His record of 52 national championship gold medals should stand forever. He is famous for his chest high crawl stroke seen by millions in Olympic swim stadiums, on movie screens and on TV, but he also held world records in the backstroke and never lost a race in that stroke. "I got bored," says Johnny, "so I swam on my back where I could spend more time looking around." Weissmuller set 51 world records in his ten years as an amateur but many more times he broke world records and never turned in the record applications. Every time he swam, the crowd expected a new record, so Johnny learned pace. He learned how to shave his records a tenth of a second at a time. If he missed, his 350 lb. coach Bill Bachrach would say "rest a few minutes, Johnny, and we'll swim again." Bachrach would promise his protégé a dinner if he broke the record and Johnny always seemed to be hungry. Many a world mark was set with only a couple of visiting coaches or a few guests of the Illinois Athletic Club to watch.
Every old-timer in swimming has a favorite Johnny Weissmuller story. To them all, he was the world's greatest swimmer, yet ironically the producer who signed him to play Tarzan didn't know Johnny could swim. "Many think I turned pro to go into the movies," Johnny says, "but this is not true. I was working for a bathing suit company for $500 a week for five years, which was not bad money then (or now). I was in Los Angeles and they asked me if I would like to screen test for Tarzan. I told them 'no thanks' but they said I could go to the MGM lot and meet Greta Garbo and have lunch with Clark Gable. Any kid would want to do that so I said 'okay'. I had to climb a tree and then run past the camera carrying a girl. There were 150 actors trying for the part, so after lunch, I took off for Oregon on my next stop for the swim suit outfit. Somebody called me on the phone and said 'Johnny, you got it.' 'Got what?' 'You're Tarzan.' 'What happened to those other 150 guys?' 'They picked you.'"
"So the producer asked me my name and he said it would never go. 'We'll have to shorten it,' he said. 'Weissmuller is to long. It will never go on a marquee.' The director butted in. 'Don't you ever read the papers?' he asked the producer. 'This guy is the world's greatest swimmer.' The producer said he only read the trade papers, but okay, I could keep my name and he told the writers, 'put a lot of swimming in the movie, because this guy can swim.'"
"So you see why I owe everything to swimming," Weissmuller says. "It not only made my name, it saved my name. Without swimming, I'd be a nobody. Who ever heard of Jon Weis, marquee or no marquee."
Besides swimming, Johnny Weissmuller played on two U.S. Olympic water polo teams. "Water polo's a rough game," Johnny says. "We never could beat those Yugoslavians. They never blow a whistle over there. Anyhow, that's where I learned to duck. It came in handy when Cheetah started throwing coconuts."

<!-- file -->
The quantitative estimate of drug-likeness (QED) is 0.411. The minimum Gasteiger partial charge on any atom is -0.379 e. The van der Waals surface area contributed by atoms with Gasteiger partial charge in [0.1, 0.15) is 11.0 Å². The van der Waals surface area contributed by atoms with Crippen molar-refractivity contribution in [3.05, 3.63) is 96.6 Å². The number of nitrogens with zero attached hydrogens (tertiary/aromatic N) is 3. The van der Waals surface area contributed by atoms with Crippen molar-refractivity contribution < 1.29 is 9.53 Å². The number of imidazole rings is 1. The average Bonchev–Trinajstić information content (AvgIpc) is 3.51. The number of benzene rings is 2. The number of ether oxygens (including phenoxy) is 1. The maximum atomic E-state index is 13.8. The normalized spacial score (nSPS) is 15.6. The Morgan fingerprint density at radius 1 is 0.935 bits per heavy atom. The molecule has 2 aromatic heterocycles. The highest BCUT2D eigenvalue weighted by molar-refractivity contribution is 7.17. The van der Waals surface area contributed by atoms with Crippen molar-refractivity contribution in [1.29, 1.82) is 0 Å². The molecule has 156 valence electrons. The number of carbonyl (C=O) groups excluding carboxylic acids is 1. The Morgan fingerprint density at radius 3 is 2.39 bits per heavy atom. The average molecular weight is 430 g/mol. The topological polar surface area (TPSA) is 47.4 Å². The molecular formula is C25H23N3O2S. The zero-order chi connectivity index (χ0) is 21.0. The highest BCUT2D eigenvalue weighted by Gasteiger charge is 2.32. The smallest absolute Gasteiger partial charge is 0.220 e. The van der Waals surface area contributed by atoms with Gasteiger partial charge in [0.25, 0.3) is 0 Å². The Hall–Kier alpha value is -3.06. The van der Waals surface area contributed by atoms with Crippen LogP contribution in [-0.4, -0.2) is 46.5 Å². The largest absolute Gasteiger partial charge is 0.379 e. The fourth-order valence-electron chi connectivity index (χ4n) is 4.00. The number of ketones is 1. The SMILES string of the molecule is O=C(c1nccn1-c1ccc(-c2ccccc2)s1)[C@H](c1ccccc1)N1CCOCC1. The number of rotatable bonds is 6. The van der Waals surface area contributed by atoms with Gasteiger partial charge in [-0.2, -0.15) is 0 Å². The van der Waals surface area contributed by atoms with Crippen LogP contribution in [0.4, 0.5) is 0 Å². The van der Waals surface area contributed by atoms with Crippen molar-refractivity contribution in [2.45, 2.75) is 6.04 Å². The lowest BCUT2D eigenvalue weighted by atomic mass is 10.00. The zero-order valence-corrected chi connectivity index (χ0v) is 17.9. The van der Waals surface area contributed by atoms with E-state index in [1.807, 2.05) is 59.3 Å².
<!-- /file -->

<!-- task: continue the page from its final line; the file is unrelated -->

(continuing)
Frank Piemme. Photo Courtesy: Swimming World Archive
Piemme is a product of his environment: as tough as the rattlesnakes he collected in his youth, as tireless as his homesteader father, as curious as his professors at Cal Tech and Berkeley, as meticulous as a professional engineer.
Frank Piemme is a native Californian, born in San Bernadino, January 8, 1925. He was raised in the, then, frontier San Joaquin Valley where he learned to swim in the Feather River. He collected rattlers on the family homestead on the Sutter Buttes and graduated from Taft High School in oil country, Kern County.
It was at Taft High where Frank, intending to be a diver, was persuaded by swimming Coach Zecher, to try swimming, at least beforeWorld War II curtailed high school sports.
Graduating in 1943, Frank Piemme headed south to Cal Tech in Pasadena where he swam a half-season in 1945 in the Navy at Treasure Island. The next year he got in another half-season in the 50 and 100 free and relays. Piemme considered anything longer a distance event.
After discharge from the Navy in 1946, the young Vet went back to the oil field near Taft where he met his wife, Connie, a nurse. They married in 1949. Returning to college at the University of California, he gave no thought to swimming as he worked toward his degree in mechanical engineering.
Frank Piemme. Photo Courtesy: Bill Morson
Frank worked as an engineer for 26 years for John-Manville Corporation, interrupted only by five years with Lockheed and North American-Rockwell. Most of his working years were spent in Lompoc, on California’s scenic central coast. He retired in 1982 after spending his last nine years at Johns-Manville Headquarters in Denver. It was in Denver while assigned to the J-M Headquarters that Frank joined the Engelmeisters Swim Team in 1980 as a way to lose weight. He realized what he had been missing since 1946.
By 1984, Frank Piemme ranked fifth nationally in the 55-59 age group in the one-hour postal and his Masters swimming career was launched.
To date, this Lompac, California resident has set 49 Masters World Records. He has 133 number one, 57 number two and 33 number three world rankings since 1986, at one time holding all the freestyle number one rankings from 50m to 1500m in his age group.
This tough competitor served as president of the Y.M.C.A. and of the Lompoc Toastmasters. He served as counselor for Junior Achievement, a docent for the La Purisima Mission, and a volunteer for Christmas Cheer.
Masters Hall of Fame swimmer Jurgen Schmidt wrote to the Swimming Hall of Fame:
My best friend Frank Piemme passed away on Thursday. He was 95 and inducted into the masters hall of fame back in 2004 in the 1st group. He passed away peacefully with his wife Connie and daughter Carol by his side. Frank, Graham, and I were the best of friend for decades. Frank was my inspiration in swimming and life.